The Miller's Wife's Dance from "The Three-Cornered Hat"
Manuel de Falla once remarked, upon hearing one of Ravel’s colour pieces, “I wish I could write music that sounded as Spanish as that” but he could.
The ballet impresario Sergei Diaghilev became acquainted with his music some time around 1917 while on a visit to Spain, and he decided to commission a work for his Ballets Russes based on El Sombrero de Tres Picos by the 19th c. novelist Pedro Antonio de Alarcón. At the composer’s suggestion, they embarked on a tour of Andalusia for research purposes (despite the fact that Falla had recently completed a pantomime score on the same theme, so that he pretty much recycled the material that had caught Diaghilev’s attention in the first place!).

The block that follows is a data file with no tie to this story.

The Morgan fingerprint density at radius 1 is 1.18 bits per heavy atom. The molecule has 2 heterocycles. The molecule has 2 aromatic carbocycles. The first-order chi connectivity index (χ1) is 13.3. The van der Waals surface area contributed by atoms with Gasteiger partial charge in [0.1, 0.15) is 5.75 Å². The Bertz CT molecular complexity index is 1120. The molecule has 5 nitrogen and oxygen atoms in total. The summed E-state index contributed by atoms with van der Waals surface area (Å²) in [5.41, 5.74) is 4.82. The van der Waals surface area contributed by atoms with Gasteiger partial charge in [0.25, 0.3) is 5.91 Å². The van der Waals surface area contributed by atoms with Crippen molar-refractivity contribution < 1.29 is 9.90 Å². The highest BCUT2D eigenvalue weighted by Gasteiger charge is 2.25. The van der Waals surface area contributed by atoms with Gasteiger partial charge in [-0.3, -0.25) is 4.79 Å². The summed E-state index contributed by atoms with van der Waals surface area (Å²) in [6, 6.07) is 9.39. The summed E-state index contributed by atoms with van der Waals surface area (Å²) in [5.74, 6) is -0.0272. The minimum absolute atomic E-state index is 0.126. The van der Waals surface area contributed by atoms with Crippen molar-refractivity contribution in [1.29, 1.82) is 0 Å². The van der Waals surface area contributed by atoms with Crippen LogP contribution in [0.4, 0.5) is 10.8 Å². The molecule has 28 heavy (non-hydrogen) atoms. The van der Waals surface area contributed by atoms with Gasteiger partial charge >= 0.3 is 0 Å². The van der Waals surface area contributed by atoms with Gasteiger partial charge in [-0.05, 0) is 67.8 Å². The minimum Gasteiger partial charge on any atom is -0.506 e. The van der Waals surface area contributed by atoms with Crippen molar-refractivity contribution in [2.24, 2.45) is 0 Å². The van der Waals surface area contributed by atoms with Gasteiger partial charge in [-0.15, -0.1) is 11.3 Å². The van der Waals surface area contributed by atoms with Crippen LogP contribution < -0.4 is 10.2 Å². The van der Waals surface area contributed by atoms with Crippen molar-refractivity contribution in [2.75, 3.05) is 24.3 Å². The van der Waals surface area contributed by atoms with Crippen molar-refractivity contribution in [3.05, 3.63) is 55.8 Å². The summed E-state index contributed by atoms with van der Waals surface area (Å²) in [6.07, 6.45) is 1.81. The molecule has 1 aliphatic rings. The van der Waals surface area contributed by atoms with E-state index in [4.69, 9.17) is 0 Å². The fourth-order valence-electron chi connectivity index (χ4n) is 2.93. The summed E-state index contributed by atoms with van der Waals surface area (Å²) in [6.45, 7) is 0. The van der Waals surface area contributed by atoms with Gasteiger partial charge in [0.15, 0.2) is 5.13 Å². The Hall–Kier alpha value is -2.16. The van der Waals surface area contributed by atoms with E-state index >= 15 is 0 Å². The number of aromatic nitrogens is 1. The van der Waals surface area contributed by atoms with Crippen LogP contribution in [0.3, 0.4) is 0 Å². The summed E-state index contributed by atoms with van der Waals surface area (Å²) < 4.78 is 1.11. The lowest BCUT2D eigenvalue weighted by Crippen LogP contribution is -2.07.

The combined pressures of the First World War and the Russian Revolution obliged the Ballet Russes to carry on business in Spain, Switzerland and North and South America, before arriving in London in 1918, where The Three-Cornered Hat was first performed at the Alhambra Theatre the following year, with sets and costumes by Picasso.
The pantomime revolves around the feeble attempts of the disreputable provincial governor (Corregidor) to seduce the local miller's wife. In this scene he attempts to join in with her fandango but it becomes too much for him and he collapses in a heap.
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If you buy all three of the de Falla dances for wind band (Miller's Wife, Miller & Finale) you will receive a repayment of £35, which is the same as getting the Miller's Dance free.
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